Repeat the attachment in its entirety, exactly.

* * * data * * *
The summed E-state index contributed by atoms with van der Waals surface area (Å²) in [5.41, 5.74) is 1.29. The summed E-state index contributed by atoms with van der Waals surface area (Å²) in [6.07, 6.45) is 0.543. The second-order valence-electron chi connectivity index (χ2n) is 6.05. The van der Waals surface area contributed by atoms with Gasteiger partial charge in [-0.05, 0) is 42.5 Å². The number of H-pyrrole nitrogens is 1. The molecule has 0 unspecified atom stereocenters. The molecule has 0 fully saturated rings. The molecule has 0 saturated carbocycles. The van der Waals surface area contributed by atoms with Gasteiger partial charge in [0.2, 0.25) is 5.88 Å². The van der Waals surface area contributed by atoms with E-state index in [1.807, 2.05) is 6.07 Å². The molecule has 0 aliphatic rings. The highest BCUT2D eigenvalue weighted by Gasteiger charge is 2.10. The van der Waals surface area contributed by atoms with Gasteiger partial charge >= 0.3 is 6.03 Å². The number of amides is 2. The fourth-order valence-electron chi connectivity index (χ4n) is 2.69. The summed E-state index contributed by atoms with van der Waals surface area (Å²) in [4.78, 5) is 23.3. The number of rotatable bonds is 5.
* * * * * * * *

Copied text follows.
The summed E-state index contributed by atoms with van der Waals surface area (Å²) in [5.41, 5.74) is 1.29. The summed E-state index contributed by atoms with van der Waals surface area (Å²) in [6.07, 6.45) is 0.543. The second-order valence-electron chi connectivity index (χ2n) is 6.05. The van der Waals surface area contributed by atoms with Gasteiger partial charge in [-0.05, 0) is 42.5 Å². The number of H-pyrrole nitrogens is 1. The molecule has 0 unspecified atom stereocenters. The molecule has 0 fully saturated rings. The molecule has 0 saturated carbocycles. The van der Waals surface area contributed by atoms with Gasteiger partial charge in [0.2, 0.25) is 5.88 Å². The van der Waals surface area contributed by atoms with E-state index in [1.807, 2.05) is 6.07 Å². The molecule has 0 aliphatic rings. The highest BCUT2D eigenvalue weighted by Gasteiger charge is 2.10. The van der Waals surface area contributed by atoms with Gasteiger partial charge >= 0.3 is 6.03 Å². The number of amides is 2. The fourth-order valence-electron chi connectivity index (χ4n) is 2.69. The summed E-state index contributed by atoms with van der Waals surface area (Å²) in [4.78, 5) is 23.3. The number of rotatable bonds is 5.